Differentiating my left from my right or retaining balance has never been easy. A simple task – walking down the street, when I make it out the house that is — turns into a game of dodgems or a dance off with a complete stranger as we try to pass one another.   Each time, piercing eyes glare towards me. Sometimes a friendly one, like I am a lost tourist. Other times it’s a look of annoyance, alongside muttering. All I can do is apologise, after all I don’t look sick.

Concealed by clothes and a face caped on of make-up and long hair, how could I?

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The truth behind the make-up”

As I stand naked I am confronted with an extremely different version of myself.  I see a painting with various shades.  Hues of red, green, black, blue and purple. All powerful colours, yet a battered body greets me, due to my lucid skin.  A body that looks of one of self-harm or domestic violence.  Panic flowing through my veins, that someone will catch a glimpse of this picture.

How do I explain this is a body of Ehlers Danlos Sydrome III (Heds)?

Even to G.P’S, which need it to be spelt as they open Google.

 

 

 

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Need explanations of Ehlers Danlos Sydrome? Click here


Before my diagnosis in 2016, I worked as a Waitress actively using my muscles. However, falling up and down the stairs and dropping to the concrete floor like a ton of bricks, was my signature dish. I spent my tips on creams and ointments, believing the burns, scabs and bruises could be easily erased- I was wrong.

“Denial –the deadliest form of depression”

Imagine, making cup of tea is like running a marathon. Or any movements of your arms or legs makes clicking or crunching noises as your joints dislocate.  Feeling like  like needles are travelling through your body, as fast as lightning.  These are my day-to-day realities. An extreme case of pins and needles, I once convinced myself. Never connecting those feelings to the coloured landscape that covered me.  To other people, including G.P’S I was just a hypochondriac, tired, accident prone and clumsy.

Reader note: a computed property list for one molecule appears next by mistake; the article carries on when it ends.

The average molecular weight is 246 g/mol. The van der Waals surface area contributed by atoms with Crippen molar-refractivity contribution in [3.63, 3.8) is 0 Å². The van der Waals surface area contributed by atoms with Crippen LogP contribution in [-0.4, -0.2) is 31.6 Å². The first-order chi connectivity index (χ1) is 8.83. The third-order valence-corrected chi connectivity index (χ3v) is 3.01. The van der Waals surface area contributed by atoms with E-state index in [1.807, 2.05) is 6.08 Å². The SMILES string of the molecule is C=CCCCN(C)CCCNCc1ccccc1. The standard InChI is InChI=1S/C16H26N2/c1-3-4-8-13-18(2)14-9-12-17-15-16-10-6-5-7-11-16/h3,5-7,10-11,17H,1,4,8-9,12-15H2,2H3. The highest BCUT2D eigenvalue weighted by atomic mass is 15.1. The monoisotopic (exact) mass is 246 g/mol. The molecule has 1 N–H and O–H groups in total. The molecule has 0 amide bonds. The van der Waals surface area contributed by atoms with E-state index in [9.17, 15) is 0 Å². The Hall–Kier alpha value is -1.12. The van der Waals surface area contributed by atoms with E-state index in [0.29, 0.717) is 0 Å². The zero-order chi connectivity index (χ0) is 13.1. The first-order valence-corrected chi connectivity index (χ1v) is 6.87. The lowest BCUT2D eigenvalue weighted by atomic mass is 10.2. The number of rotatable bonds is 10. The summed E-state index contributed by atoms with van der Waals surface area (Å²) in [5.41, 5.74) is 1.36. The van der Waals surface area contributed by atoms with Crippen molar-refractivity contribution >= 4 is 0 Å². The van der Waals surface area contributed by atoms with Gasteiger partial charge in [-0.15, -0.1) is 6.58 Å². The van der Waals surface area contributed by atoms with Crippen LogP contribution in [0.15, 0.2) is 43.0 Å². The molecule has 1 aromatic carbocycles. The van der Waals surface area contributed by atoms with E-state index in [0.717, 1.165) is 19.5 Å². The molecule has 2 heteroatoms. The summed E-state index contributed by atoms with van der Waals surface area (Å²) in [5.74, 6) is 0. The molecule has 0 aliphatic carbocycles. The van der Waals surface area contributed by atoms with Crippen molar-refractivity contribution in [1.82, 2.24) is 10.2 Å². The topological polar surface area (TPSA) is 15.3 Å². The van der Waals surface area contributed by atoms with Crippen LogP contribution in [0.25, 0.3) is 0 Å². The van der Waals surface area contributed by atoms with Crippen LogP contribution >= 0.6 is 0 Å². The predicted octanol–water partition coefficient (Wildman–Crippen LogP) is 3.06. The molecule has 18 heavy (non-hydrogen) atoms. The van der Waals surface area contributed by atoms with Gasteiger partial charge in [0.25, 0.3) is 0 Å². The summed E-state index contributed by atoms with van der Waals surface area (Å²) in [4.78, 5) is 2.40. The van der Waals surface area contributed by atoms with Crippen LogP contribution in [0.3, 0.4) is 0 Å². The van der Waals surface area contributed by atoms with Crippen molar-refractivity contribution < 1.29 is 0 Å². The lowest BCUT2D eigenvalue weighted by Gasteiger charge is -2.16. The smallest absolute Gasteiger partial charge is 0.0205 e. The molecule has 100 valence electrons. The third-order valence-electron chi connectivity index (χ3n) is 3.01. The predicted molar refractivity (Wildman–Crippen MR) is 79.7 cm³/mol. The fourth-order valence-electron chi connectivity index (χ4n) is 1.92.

I purchased Tramadol in bulk online and took it a few times a day. It was catch 22.  when I took it I would be dazed – half with it. However, if I didn’t take it the pain would hit me harder within an hour and my awful mood would return…

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“Unsure, if I could survive a quarter of a century, something had to change”.

At the righteous age of 23, my head became too heavy for my neck and I was continuously dehydrated. Unable to work anymore, I couldn’t let some marriages last longer than my life.  I convinced my family to pay for a private appointment with a leading rheumatologist, in basic terms a muscle doctor. I promised to stop whinging, if nothing came of it.  At £300 per hour – it’s not hard to see why.

The appointment arrived one week later. Within twenty minutes I became the Cheshire cat out of Alice and Wonderland. A smile of relief.  FINALLY I had a label, the answer I was searching for. Yet, that label led quickly to change in character. I saw red. Bitterness invaded my mind as I learnt there is no cure for EDS. Not to mention, I had been told, there may be more underlined medical problems associated with it like POTS.


    “The Ehlers Danlos syndromes evil natures

I don’t take Tramadol anymore, because I want a clearer mind, which leads me onto my next point. With EDS, it is never a question of are you in pain, it’s a question of how much.  Yet, the diagnoses are imperative for mine and other patients’ sanity. EDS is like God – some people can’t  believe, what they can’t see.

The thing is – with an invisible illness you have the choice who you tell about the disability.  Some patients view this as distorted blessing, a chance to be normal again. I know I do. From time to time I remain quiet about EDS to prevent being excluded from an activity.  Unfortunately, this usually causes more damage.  As I lay my cripple body flat, speculating when I will walk again; I find myself extending my blacklist instead of the bucket list.


                                              Could you have Ehlers Danlos Sydrome?

If you are double-jointed, have chronic joint pain and suffering with chronic fatigue you may have Ehlers Danlos syndrome. Don’t suffer in silence and head down to your G.P and reach out to support networks.

Coming soon

 An EDS series of Vlogs and blogs welcoming you into Morgan’s world and all things Heds.